scorecardParents who say their kids are addicted to Fortnite slam Epic Games with lawsuit — and research shows it's not the only game people are worried about
  1. Home
  2. tech
  3. news
  4. Parents who say their kids are addicted to Fortnite slam Epic Games with lawsuit — and research shows it's not the only game people are worried about

Parents who say their kids are addicted to Fortnite slam Epic Games with lawsuit and research shows it's not the only game people are worried about

Jordan Hart   

Parents who say their kids are addicted to Fortnite slam Epic Games with lawsuit — and research shows it's not the only game people are worried about
Tech2 min read
BARTOSZ SIEDLIK/AFP via Getty Images
  • Parents are arguing that their children experienced symptoms of addiction to Fortnite.
  • "We plan to fight this in court. We believe the evidence will show that this case is meritless," Epic Games said in a statement.

A Quebec Superior Court judge authorized a lawsuit earlier this month against Fortnite's manufacturer, filed by parents who say their children became addicted to the video game.

In July, three Quebec parents told Justice Sylvain Lussier that their children appeared to be severely dependent on Fortnite, and stopped eating, sleeping, and showering as a result, BBC News reported.

Lussier's Dec. 7 ruling determined the class-action suit wasn't "frivolous or manifestly ill-founded," according to Global News.

"The court concludes that there is a serious issue to be argued, supported by sufficient and specific allegations as to the existence of risks or even dangers arising from the use of Fortnite," Lussier ruled.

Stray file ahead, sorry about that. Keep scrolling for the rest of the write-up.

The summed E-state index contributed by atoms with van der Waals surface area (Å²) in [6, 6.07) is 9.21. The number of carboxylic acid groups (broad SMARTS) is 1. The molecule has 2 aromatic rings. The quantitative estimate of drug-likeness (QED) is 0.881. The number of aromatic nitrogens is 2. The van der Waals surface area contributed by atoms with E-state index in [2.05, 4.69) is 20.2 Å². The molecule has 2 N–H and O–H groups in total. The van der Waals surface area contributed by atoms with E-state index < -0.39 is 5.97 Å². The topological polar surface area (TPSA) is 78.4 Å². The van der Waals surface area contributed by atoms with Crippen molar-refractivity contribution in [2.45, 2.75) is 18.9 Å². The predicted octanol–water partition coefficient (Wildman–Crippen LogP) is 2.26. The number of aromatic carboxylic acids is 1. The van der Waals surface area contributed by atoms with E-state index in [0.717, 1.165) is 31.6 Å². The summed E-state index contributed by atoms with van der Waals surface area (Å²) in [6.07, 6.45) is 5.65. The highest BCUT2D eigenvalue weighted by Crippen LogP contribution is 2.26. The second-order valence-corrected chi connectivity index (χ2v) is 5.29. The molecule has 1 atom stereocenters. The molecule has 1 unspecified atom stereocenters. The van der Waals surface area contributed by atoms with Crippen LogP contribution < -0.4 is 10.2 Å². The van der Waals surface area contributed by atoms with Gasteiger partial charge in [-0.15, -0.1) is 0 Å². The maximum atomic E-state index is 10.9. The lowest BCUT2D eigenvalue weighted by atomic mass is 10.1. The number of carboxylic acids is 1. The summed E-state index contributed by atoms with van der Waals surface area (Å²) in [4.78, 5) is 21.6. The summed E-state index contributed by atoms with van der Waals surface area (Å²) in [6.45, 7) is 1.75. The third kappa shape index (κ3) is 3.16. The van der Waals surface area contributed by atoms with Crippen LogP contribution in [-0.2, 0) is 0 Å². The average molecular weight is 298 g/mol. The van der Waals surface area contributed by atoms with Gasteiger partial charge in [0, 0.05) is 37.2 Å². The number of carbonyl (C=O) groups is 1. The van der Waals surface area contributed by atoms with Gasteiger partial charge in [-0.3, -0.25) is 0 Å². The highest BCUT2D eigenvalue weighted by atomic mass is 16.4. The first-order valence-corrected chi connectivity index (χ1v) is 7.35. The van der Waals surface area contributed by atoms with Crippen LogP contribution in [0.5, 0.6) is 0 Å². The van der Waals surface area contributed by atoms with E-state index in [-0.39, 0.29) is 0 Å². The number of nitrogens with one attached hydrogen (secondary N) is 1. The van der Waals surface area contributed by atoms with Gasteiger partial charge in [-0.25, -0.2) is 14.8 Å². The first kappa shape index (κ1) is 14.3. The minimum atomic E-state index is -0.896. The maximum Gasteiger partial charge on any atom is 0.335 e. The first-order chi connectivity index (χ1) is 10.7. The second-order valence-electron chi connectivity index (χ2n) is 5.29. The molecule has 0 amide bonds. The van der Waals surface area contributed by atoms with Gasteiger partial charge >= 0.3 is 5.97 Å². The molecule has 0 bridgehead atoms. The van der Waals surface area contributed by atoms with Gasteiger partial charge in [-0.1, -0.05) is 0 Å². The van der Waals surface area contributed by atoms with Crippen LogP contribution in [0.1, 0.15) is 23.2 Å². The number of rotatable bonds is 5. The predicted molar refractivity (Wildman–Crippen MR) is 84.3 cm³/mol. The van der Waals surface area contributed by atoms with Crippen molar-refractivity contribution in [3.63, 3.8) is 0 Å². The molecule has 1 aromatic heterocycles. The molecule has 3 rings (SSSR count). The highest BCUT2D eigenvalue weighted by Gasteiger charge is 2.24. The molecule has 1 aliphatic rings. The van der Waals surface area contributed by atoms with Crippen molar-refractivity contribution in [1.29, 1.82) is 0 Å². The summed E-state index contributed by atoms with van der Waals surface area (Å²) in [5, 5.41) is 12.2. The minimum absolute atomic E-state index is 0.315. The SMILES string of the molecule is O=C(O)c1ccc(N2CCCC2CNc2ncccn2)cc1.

An attorney from the firm that brought the suit equated the game's maker, Epic Games, to a tobacco manufacturer in an interview, and said the legal responsibility was "basically the same."

"Our motion was heavily inspired by the tobacco motion just in terms of what we were alleging," lawyer Alessandra Esposito Chartrand said, according to the Global News report.

Lussier echoed the comparison of video game and tobacco addictions. "The harmful effect of tobacco was not recognised or admitted overnight," he ruled.

However, the court didn't agree with the parents' claim that Epic Games deliberately made Fortnite addictive.

"The court finds that there is no evidence for these allegations of the deliberate creation of an addictive game," the judge wrote. "This does not exclude the possibility that the game is in fact addictive and that its designer and distributor are presumed to know it."

Epic Games denied the validity of the suit in a statement obtained by BBC.

"Parents can receive playtime reports that track the amount of time their child plays each week, and require parental permission before purchases are made," the company said.

"We plan to fight this in court. We believe the evidence will show that this case is meritless."

On average, Fortnite attracts over 80 million active players monthly, according to techacake.com. As part of the class-action, other Fortnite players in Quebec who believe they've experienced symptoms of addiction to the game.

In 2019, the World Health Organization officially classified video game addiction as a mental health disorder named "gaming disorder."

Addiction recovery service Rehabs UK provided Insider with findings that indicate four other games with public concern around addiction, based on monthly global online searches for addiction support. These include Minecraft (2,800 monthly searches), World of Warcraft (2,620 monthly searches), League of Legends (2,130 monthly searches), and Candy Crush (1,550 monthly searches).

"When someone 'needs' to play video games to be happy, and feels miserable when they're not playing, they may have a disorder which is just as real as alcoholism or dependence on prescription drugs," Lester Morse, Rehabs UK founder and director, said in a statement.

Correction: December 23, 2022 — An earlier version of this story misstated which court authorized the lawsuit. It was the Quebec Superior Court, not the Canadian Supreme Court."




Advertisement